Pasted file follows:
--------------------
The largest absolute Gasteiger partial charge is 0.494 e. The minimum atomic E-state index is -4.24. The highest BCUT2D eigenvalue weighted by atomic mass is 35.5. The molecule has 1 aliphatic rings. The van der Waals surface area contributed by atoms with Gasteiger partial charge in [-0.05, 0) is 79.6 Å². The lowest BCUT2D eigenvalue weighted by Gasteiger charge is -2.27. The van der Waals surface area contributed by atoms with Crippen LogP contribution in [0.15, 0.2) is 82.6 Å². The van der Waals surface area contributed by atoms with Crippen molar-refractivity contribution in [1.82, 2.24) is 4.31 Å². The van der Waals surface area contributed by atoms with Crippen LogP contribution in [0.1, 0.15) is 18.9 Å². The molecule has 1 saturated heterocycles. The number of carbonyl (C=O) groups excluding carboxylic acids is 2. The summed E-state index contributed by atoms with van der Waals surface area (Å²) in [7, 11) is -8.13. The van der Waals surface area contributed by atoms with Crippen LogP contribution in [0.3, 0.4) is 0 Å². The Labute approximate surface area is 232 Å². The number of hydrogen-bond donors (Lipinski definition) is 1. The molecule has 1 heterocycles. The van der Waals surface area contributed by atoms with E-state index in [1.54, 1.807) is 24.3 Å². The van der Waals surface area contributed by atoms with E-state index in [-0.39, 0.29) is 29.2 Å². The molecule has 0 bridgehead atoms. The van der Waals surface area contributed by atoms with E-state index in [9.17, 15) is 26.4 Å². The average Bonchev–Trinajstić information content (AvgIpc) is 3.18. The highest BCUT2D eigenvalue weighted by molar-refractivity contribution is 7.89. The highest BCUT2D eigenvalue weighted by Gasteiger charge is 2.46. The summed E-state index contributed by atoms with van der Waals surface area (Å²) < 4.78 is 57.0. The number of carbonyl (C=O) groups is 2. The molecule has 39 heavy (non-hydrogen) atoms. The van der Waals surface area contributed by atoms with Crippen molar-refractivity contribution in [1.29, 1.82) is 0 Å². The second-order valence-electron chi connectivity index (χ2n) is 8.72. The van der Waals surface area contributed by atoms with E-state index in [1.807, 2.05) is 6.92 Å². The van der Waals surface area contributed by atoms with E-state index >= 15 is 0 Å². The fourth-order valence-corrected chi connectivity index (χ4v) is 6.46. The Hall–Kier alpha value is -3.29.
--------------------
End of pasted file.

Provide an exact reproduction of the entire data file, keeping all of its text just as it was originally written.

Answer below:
The largest absolute Gasteiger partial charge is 0.494 e. The minimum atomic E-state index is -4.24. The highest BCUT2D eigenvalue weighted by atomic mass is 35.5. The molecule has 1 aliphatic rings. The van der Waals surface area contributed by atoms with Gasteiger partial charge in [-0.05, 0) is 79.6 Å². The lowest BCUT2D eigenvalue weighted by Gasteiger charge is -2.27. The van der Waals surface area contributed by atoms with Crippen LogP contribution in [0.15, 0.2) is 82.6 Å². The van der Waals surface area contributed by atoms with Crippen molar-refractivity contribution in [1.82, 2.24) is 4.31 Å². The van der Waals surface area contributed by atoms with Crippen LogP contribution in [0.1, 0.15) is 18.9 Å². The molecule has 1 saturated heterocycles. The number of carbonyl (C=O) groups excluding carboxylic acids is 2. The summed E-state index contributed by atoms with van der Waals surface area (Å²) in [7, 11) is -8.13. The van der Waals surface area contributed by atoms with Crippen LogP contribution in [0.3, 0.4) is 0 Å². The Labute approximate surface area is 232 Å². The number of hydrogen-bond donors (Lipinski definition) is 1. The molecule has 1 heterocycles. The van der Waals surface area contributed by atoms with E-state index in [1.54, 1.807) is 24.3 Å². The van der Waals surface area contributed by atoms with E-state index in [-0.39, 0.29) is 29.2 Å². The molecule has 0 bridgehead atoms. The van der Waals surface area contributed by atoms with E-state index in [9.17, 15) is 26.4 Å². The average Bonchev–Trinajstić information content (AvgIpc) is 3.18. The highest BCUT2D eigenvalue weighted by molar-refractivity contribution is 7.89. The highest BCUT2D eigenvalue weighted by Gasteiger charge is 2.46. The summed E-state index contributed by atoms with van der Waals surface area (Å²) < 4.78 is 57.0. The number of carbonyl (C=O) groups is 2. The molecule has 39 heavy (non-hydrogen) atoms. The van der Waals surface area contributed by atoms with Crippen molar-refractivity contribution in [1.29, 1.82) is 0 Å². The second-order valence-electron chi connectivity index (χ2n) is 8.72. The van der Waals surface area contributed by atoms with E-state index in [1.807, 2.05) is 6.92 Å². The van der Waals surface area contributed by atoms with E-state index >= 15 is 0 Å². The fourth-order valence-corrected chi connectivity index (χ4v) is 6.46. The Hall–Kier alpha value is -3.29.